You glow, girl

Taking place at 323 Palmerston Street in Toronto’s Little Italy neighbourhood from April 7 to 23, Glow House was an off-site project that was part of the Power Plant Gallery’s spring show. Its companion exhibition horror/suspense/romance/porn/kung-fu ran from April 9 to May 21 at the YYZ Gallery. This was the third installation of Glow House; the first was staged for one night only in 2001 as part of the Plug In ICA’s exhibition Something to Do in Between Not Doing Anything in Winnipeg. Glow House #2 ran for one week in Birmingham, England, as part of the IKON Gallery’s 2003 offerings.

Given the domestic monumentality of Glow House, what immediately springs to mind is artist Rachel Whiteread’s cast concrete forms giving shape and mass to the negative interior spaces of Victorian houses in England. But unlike the solid stasis of Whiteread’s work, Mark’s piece conveys the dynamism of human life and activity within, albeit through a mediated form.

In the Toronto installation, 35 television sets inhabit the three-storey house in every room fronting the street, though are themselves not visible to outside observers. Residents continued to live in the house for the duration of the 2-week installation. Understandably, they gravitated to the back regions of the house so as not to be driven completely mad by the relentless assault of flashing images. With the televisions all tuned to the same station, the light emanating from each monitor flickers in unison, and conveys the impression of the house’s interior as a single cavernous space. The house watches the street like a tortured jack-o’-lantern, its blank eyes permitting glimpses of unearthly luminescence.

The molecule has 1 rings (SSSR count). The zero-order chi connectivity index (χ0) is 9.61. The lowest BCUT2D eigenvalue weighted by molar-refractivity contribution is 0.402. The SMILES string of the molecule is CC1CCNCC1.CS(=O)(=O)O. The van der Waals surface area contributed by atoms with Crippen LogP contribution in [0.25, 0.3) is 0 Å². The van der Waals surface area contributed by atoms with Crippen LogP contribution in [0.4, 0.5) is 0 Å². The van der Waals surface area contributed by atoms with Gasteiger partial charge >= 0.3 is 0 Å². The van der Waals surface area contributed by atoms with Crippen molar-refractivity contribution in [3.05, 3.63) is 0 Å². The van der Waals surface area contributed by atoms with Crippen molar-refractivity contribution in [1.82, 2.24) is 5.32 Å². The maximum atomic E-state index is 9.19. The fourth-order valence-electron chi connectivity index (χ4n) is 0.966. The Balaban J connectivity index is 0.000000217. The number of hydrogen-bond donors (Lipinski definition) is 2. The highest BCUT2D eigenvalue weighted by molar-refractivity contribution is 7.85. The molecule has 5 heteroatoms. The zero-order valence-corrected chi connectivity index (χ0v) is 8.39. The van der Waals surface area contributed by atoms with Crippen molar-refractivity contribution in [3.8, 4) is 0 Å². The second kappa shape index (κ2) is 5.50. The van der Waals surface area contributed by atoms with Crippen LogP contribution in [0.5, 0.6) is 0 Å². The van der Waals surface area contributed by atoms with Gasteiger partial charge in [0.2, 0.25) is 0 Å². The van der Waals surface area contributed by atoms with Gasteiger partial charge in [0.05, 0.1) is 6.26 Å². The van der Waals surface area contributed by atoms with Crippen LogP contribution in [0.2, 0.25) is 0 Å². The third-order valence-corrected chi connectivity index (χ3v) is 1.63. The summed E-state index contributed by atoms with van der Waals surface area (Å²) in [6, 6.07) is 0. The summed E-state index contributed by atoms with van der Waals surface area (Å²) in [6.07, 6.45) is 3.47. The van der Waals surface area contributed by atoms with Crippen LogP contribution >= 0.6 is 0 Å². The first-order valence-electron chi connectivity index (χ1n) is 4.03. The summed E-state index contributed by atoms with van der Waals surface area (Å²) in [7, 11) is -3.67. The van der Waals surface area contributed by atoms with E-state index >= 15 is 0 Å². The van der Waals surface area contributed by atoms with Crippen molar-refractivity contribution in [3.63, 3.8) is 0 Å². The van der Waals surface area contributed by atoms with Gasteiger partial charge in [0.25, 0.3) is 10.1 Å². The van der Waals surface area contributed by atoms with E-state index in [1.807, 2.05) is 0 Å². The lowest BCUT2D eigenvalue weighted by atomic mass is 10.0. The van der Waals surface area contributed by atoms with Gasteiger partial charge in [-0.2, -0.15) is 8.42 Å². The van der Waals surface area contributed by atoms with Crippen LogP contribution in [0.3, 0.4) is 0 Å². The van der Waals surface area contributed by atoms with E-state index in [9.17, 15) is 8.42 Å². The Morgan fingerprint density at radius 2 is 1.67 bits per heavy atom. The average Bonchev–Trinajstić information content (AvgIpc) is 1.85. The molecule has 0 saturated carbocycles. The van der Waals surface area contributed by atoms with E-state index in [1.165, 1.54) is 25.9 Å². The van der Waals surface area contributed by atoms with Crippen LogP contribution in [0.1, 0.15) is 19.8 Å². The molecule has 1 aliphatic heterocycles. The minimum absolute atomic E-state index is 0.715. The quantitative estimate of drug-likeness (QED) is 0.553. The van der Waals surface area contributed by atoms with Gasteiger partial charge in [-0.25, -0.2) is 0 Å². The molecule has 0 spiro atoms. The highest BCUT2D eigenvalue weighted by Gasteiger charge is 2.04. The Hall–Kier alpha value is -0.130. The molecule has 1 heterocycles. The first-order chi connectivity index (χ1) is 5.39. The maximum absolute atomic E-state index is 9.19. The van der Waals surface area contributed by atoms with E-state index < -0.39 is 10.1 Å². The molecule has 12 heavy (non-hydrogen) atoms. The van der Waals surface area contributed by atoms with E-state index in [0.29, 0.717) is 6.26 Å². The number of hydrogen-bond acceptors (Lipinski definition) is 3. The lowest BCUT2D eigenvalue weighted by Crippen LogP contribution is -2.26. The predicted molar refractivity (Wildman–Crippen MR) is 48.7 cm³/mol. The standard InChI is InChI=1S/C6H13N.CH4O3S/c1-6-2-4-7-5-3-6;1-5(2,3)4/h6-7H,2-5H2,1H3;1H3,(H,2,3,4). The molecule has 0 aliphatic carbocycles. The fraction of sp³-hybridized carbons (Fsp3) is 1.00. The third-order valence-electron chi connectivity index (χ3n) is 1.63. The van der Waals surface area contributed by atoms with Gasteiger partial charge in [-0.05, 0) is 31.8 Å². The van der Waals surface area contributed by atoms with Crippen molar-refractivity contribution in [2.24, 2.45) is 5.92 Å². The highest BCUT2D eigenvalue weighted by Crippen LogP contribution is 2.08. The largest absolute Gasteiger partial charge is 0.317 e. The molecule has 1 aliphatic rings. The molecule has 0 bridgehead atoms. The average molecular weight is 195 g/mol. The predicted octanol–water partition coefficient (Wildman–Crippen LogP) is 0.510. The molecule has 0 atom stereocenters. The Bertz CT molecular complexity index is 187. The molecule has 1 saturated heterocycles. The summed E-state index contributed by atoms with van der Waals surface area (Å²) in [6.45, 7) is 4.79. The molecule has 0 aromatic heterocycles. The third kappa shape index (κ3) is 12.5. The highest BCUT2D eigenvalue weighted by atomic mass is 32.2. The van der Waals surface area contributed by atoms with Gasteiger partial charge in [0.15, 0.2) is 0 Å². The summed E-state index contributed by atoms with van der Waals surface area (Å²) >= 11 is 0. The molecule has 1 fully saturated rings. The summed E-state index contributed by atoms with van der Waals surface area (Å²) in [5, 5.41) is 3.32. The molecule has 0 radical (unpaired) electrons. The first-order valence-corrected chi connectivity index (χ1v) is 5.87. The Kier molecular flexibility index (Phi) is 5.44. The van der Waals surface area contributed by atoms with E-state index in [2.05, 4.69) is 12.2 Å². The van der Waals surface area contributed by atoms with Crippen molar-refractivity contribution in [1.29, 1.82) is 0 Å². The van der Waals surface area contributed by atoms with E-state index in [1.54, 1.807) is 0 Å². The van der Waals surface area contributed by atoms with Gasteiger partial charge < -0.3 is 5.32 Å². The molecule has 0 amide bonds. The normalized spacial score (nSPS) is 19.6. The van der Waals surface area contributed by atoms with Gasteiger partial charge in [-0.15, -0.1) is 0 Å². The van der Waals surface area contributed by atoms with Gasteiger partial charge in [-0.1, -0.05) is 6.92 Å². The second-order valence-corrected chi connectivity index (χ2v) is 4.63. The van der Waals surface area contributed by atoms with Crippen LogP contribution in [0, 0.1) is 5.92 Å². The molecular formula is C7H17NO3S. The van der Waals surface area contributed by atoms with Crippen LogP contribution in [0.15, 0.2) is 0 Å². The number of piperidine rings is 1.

There is a strange contradiction inherent in the Glow House. The disturbing light quality resembles at times the eerie glow of a nuclear blast or an alien landing, yet there is a certain level of recognition and odd comfort in knowing someone is ostensibly awake and watching television in the dead of night; a nocturnal sentry. Moreover, it is a comment on the dominance that television has in our culture as the new hearth or gathering place. Friends and family routinely convene around the idiot box for episodes of The Office or The Amazing Race. Quite apart from the dubious content of television as a compelling force, the hypnotic light show experienced by spectators clustering on the street recalls the mesmerizing act of staring into a campfire, flames licking up the walls and ceiling.

In fact, horror/suspense/romance/porn/kung-fu is really all about the light show. Unlike most artistic commentary on the evils of television and the agendas behind the content, Mark’s statement here is not a criticism of television’s content but rather a celebration of the appliance itself–as a lighting strategy, as company, as background ambience. In the show, fifteen large televisions are arranged in a perfect circle, angled up 45 degrees, facing neither wall nor ceiling of the gallery space directly. For each of five days of the week, the television monitors are synchronized to represent a particular cinematic genre as indicated in the exhibition title. What becomes important is not what is being shown, but rather what the comparative quality, rhythm and intensity of light of each genre does to animate the space.

Just as the television has replaced the hearth as a centre of gathering in the home, the Glow House functioned, for two weeks, as its own place of gathering, a true example of democratic public art. At its most fundamental level, the house’s light show alters and animates the residential streetscape, facilitates a sense of community with neighbours and passersby, and engenders amusement and exchange.